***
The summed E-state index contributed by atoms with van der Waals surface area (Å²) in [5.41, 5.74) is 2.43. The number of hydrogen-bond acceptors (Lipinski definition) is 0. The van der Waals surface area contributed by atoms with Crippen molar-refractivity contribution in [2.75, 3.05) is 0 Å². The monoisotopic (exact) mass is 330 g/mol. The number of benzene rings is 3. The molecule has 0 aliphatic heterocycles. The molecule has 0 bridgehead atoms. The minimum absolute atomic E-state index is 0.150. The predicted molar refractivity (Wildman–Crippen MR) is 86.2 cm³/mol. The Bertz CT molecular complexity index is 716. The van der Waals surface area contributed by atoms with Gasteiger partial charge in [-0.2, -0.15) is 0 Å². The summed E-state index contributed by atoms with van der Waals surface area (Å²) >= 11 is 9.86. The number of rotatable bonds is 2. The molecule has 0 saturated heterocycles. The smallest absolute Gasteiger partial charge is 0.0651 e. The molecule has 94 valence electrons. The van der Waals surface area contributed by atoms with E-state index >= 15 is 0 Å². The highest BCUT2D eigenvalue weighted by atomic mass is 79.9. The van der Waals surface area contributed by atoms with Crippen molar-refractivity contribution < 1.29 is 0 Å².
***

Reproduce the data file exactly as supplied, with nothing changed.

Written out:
The summed E-state index contributed by atoms with van der Waals surface area (Å²) in [5.41, 5.74) is 2.43. The number of hydrogen-bond acceptors (Lipinski definition) is 0. The van der Waals surface area contributed by atoms with Crippen molar-refractivity contribution in [2.75, 3.05) is 0 Å². The monoisotopic (exact) mass is 330 g/mol. The number of benzene rings is 3. The molecule has 0 aliphatic heterocycles. The molecule has 0 bridgehead atoms. The minimum absolute atomic E-state index is 0.150. The predicted molar refractivity (Wildman–Crippen MR) is 86.2 cm³/mol. The Bertz CT molecular complexity index is 716. The van der Waals surface area contributed by atoms with Gasteiger partial charge in [-0.2, -0.15) is 0 Å². The summed E-state index contributed by atoms with van der Waals surface area (Å²) >= 11 is 9.86. The number of rotatable bonds is 2. The molecule has 0 saturated heterocycles. The smallest absolute Gasteiger partial charge is 0.0651 e. The molecule has 94 valence electrons. The van der Waals surface area contributed by atoms with E-state index >= 15 is 0 Å². The highest BCUT2D eigenvalue weighted by atomic mass is 79.9. The van der Waals surface area contributed by atoms with Crippen molar-refractivity contribution < 1.29 is 0 Å².